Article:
Some coaches acquire smoking habits, some acquire ulcers, some acquire blankets to spread over their knees on the sanitarium lawn. Charles G. Driesell acquires mannerisms. He hitches his pants, he changes his name, he waves his hands, he kicks his chair. He stomps the floor, he creases an excessive forehead, he rolls a mouth full of Virginia pine cones as he says, "Well, you know, I can coach."
Driesell nears the end of his 17th season as coach of Merlin -- that's Maryland -- having disowned the nickname he held since grade school in Norfolk, having told a heckler he would kick his teeth in, and having suspended three players the day before one of the most important games of the year. Going into tonight's game against No. 1-ranked North Carolina in Chapel Hill, his Turpins -- that's Terrapins -- are 14-11 overall and 3-7 in the Atlantic Coast Conference, which is either better than they have a right to be or much worse than they ought to be, depending on your perspective.
So, Lefty lovers, unite. Make his victories varied, his records revered, liberate him from this torture of disrespect. Hander haters, take heart. There are new losses to celebrate, more accomplishments to denigrate, whole vistas of criticism to investigate. But call him what you will and wonder at his tantrums, there is no simple response to this funny old boy who sometimes, although rarely, would rather go fishing.
"You love him or you hate him -- there's no gray area," said former player Jeff Adkins. "He's like the Yankees. You either die for him or kill him."
Driesell is 54 and he has heard talk that he is slowing down, and he is rearing up to tell you that is not so. He has curbed his passion for hotcakes and lost weight on a diet of mostly chicken and fish. He has made it known that a coach of his age should be called by his full name. But those are not to be taken as signs that Driesell is settling resignedly into middle age. Rather, they mark the effort of a career-long rogue to become a three-piece, double-breasted coach of stature.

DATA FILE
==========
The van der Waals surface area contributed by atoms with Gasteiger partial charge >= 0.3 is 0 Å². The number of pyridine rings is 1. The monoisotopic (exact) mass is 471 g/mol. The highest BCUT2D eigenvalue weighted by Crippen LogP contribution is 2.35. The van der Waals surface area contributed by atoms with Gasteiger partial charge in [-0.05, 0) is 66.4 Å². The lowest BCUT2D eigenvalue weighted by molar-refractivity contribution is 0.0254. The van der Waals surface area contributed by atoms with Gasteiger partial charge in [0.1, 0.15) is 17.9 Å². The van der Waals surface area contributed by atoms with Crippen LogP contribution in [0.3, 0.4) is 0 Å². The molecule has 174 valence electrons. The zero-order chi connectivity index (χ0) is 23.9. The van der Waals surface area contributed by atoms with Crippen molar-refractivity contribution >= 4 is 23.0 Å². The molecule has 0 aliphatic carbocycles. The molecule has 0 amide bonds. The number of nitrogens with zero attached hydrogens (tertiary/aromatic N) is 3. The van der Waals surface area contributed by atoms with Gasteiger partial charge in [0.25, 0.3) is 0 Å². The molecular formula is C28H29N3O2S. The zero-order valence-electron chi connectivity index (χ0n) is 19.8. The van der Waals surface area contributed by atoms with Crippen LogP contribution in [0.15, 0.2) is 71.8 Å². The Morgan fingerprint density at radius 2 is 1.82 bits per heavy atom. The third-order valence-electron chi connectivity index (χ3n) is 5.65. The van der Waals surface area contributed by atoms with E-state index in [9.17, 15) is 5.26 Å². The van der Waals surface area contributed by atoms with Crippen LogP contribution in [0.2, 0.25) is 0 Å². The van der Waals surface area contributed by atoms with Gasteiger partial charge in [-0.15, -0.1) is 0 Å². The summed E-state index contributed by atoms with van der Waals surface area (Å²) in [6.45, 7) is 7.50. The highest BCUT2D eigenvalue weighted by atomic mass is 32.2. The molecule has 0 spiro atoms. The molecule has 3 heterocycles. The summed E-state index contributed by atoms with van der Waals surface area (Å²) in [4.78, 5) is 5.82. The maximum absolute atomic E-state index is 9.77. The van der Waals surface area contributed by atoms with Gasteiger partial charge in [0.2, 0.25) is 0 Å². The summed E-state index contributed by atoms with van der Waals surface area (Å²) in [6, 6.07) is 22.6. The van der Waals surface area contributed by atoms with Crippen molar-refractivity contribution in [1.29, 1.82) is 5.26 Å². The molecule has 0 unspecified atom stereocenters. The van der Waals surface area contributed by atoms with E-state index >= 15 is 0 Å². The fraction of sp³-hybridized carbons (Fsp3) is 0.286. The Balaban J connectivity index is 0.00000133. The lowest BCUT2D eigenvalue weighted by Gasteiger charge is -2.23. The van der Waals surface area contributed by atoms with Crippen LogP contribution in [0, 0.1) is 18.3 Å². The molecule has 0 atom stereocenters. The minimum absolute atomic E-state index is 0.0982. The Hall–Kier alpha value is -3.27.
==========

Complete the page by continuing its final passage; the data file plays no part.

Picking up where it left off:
"I have not mellowed," he said. "I may have gotten a little smarter, and I may handle bad publicity a little better, but I have not mellowed."
Yet, in what is shaping up as one of his most troubled seasons, with the Terrapins in danger of missing the NCAA tournament, Driesell shows signs of tiring in at least one respect. He is unspeakably weary of the endless question: Can he coach? He is enduring perhaps more than the usual amount of criticism, which he had hoped to put behind him last season when he passed the 500-career victory mark, an accomplishment only 16 other Division I coaches have achieved.
"You don't judge a guy on one year," said Driesell, who is 343-156 at Maryland. "I can't do a whole lot of things. I can't run a computer, and I can't do bookkeeping. I don't even know how much money I have. But I can coach.
"A lot of coaches go their whole life and never get in the top 10. People write that I get great talent and make them mediocre teams. That irks me. It irks me when they say that. Sure, I've lost 10 games this season. A lot of teams have been playing bunnies. I could do that, too, but I had the nerve to play my schedule. It's amazing I've done as well as I have with all the negative publicity. I've been here 17 years and I've averaged 20 wins a season. So how is someone going to come in here and tell me I can't coach?"
Any question of Driesell's mellowing probably was settled by his charge into the stands following a victory over Wake Forest at Cole Field House to tell a heckler, "I'll kick your teeth in." Any question that he accepts defeat more easily was settled when, after a particularly frustrating loss, he called his players hot dogs and said this was "not the caliber of team I am used to being associated with." And any question that he does not mean what he says was settled by his suspension of Len Bias, Jeff Baxter and John Johnson for breaking curfew after an upset of North Carolina State last week.
Driesell's coaching quirks have become more pronounced as the Terrapins have struggled. He worried that a poor pregame meal had cost him a loss to Virginia. He changed Maryland's plane reservations to South Bend, Ind., 10 times, then decided not to ride the team bus to the Notre Dame game. When he finally showed up, he had exchanged his usual blazer for a sweater, a tactic that had briefly brought him luck last season.